The former is a lot easier than the latter.  (As the woman says to Stevenson, “it hurts to catch all them stones people throw.”)  But it is clear which Jesus calls us to be.


Compassion, or a love and cherishing of others, sometimes described as a universal, non-discriminating love, is perhaps the most widely shared value among the world’s major religions.  Whether one uses language of agapic love, universal compassion, or something else, the aim is a self-sacrificial love that desires the well-being of the other regardless of their behavior toward us.

Various things interfere with our ability to love and cherish others and meditation is one of the things that can help us to grow into a greater universal compassion

Loving-kindness meditation, or metta bhavana as it is called in Pali, is one method of developing compassion.  Although the meditation comes from the Buddhist tradition, it can be adapted and practiced by anyone, regardless of his or her religious affiliation or even lack of any religious affiliation.  The aim of the meditation is to develop unconditional, inclusive love and acceptance of all living beings. It uses words, images, and feelings to evoke a lovingkindness and friendliness toward oneself and others.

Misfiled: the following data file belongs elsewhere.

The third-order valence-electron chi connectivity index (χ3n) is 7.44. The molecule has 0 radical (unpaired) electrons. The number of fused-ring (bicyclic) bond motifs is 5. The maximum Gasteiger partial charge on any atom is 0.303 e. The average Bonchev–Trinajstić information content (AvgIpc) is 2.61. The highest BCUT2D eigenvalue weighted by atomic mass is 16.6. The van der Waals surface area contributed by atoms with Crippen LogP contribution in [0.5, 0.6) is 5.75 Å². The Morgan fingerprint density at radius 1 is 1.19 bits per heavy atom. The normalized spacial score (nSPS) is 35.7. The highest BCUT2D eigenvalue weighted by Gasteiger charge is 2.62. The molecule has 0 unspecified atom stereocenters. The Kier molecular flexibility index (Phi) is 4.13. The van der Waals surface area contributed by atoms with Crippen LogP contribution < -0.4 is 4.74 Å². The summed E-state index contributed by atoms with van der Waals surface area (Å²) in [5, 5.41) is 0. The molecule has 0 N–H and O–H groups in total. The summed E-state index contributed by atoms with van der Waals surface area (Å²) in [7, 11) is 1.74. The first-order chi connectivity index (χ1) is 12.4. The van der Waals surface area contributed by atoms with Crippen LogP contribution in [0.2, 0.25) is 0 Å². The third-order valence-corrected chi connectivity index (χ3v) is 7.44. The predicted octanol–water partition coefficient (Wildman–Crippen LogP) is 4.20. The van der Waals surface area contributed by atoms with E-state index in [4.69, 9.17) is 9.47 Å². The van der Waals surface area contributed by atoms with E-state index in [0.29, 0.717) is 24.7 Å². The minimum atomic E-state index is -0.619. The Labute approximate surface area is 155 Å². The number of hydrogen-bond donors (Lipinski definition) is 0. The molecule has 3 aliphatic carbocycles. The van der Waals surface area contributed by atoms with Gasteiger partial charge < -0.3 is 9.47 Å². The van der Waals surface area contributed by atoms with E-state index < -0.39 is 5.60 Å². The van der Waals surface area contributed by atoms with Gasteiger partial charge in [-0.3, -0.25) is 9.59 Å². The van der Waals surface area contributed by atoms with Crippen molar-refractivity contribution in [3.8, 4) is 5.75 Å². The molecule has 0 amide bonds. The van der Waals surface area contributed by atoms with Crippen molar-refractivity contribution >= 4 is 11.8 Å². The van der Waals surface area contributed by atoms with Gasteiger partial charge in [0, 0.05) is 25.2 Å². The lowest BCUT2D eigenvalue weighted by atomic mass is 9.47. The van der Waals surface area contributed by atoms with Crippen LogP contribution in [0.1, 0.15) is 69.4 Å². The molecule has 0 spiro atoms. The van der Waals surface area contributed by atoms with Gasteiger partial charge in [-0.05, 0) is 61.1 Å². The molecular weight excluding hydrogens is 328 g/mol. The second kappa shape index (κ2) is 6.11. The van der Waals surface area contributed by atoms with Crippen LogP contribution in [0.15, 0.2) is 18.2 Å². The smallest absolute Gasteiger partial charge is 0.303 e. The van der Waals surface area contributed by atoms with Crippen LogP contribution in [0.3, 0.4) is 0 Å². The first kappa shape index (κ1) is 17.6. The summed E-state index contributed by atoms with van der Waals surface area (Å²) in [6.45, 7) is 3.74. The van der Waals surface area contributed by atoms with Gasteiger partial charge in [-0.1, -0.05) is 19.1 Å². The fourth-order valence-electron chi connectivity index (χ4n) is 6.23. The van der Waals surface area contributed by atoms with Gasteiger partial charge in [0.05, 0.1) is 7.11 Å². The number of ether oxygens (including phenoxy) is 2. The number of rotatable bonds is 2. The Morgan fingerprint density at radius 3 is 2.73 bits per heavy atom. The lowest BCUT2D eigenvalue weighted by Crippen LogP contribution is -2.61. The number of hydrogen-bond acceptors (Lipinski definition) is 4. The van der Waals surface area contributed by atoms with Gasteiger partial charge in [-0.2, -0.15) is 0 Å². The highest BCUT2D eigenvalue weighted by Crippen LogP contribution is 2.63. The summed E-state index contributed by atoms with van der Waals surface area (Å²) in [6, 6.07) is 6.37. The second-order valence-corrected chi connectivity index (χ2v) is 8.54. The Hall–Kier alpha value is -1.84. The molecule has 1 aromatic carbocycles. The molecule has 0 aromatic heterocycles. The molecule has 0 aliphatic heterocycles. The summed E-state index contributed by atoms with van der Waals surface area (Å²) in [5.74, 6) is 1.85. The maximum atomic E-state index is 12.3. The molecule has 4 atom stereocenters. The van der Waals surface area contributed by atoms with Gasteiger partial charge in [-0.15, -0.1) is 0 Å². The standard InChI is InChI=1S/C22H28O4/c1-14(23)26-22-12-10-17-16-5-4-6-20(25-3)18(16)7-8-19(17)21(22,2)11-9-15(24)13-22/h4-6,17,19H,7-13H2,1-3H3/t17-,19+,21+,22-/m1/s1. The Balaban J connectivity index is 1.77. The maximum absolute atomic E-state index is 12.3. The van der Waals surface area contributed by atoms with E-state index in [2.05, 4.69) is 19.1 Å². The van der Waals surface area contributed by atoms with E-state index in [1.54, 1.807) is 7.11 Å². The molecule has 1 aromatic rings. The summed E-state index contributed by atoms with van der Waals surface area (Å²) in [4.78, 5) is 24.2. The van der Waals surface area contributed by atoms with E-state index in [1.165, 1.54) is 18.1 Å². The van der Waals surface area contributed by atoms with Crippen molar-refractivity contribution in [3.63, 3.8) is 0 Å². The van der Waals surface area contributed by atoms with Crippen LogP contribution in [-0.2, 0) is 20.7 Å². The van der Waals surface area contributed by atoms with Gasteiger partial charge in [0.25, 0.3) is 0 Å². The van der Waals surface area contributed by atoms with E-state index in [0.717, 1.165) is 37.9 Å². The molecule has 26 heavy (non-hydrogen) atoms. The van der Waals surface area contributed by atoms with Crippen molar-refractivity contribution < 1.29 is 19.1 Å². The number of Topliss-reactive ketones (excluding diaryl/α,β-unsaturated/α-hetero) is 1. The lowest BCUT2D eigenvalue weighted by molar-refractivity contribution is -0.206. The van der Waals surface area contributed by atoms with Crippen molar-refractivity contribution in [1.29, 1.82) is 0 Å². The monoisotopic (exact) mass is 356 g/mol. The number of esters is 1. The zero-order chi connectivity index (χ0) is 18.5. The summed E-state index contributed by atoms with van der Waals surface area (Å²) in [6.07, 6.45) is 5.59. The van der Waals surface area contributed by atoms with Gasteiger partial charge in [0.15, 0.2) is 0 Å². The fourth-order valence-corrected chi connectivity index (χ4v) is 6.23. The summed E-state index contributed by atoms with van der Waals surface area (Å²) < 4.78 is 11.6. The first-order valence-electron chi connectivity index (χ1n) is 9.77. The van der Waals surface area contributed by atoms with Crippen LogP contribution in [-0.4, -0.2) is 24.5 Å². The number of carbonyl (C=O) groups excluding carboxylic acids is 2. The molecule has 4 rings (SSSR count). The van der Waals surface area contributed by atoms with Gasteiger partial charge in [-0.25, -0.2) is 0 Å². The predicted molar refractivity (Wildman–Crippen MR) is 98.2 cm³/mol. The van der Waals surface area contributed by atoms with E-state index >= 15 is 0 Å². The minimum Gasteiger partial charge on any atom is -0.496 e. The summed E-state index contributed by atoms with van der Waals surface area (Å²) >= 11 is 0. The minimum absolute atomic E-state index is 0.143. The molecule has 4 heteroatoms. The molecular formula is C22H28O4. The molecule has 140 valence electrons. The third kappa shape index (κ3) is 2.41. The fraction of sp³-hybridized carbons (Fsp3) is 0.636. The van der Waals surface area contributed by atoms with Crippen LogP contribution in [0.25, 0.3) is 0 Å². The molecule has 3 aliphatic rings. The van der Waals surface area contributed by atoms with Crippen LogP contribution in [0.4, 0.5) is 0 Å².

I lead guided loving-kindness meditations every Thursday morning at the University of St. Thomas in our interfaith prayer space on the St. Paul campus.  (Loving-kindness is also one of the meditations we practice in our Wednesday meditation sessions on the Minneapolis campus.)  Having posted a podcast of a mindfulness meditation yesterday morning, I thought I would post a guided lovingkindness meditation today.

You can access a recording of the session here or stream it from the icon below. The guided meditation runs for about thirty minutes.

Today I gave a talk and led a guided meditation for the Project for Mindfulness and Contemplation at the University of St. Thomas on the subject of mindfulness.

I think the practice of mindfulness is a particularly useful one in our time.  Not only do we not live mindfully most of the time, but we celebrate the fact that we don’t do so by touting our ability to multi-task, to do several things at once.  As I shared in my talk, by definition, if I am engaged in multiple activities at the same time, I am not fully present to any of them.

We had a great turnout for the session, including a few who had engaged in some mindfulness practice in the past and others who were completely new to the practice.

You can access a recording of the session here or stream it from the icon below. The podcast runs for 37:24 and includes the guided meditation.  As is my usual practice, I did  not record our discussion and question and answer afterwards.   After the question and answer session, I also talked a bit about walking mindfulness meditation and shared some mindfulness practices suggested by Thich Nhat Hanh’s book, The Miracle of Mindfulness.  Although that is not included on the podcast, I highly recommend the book.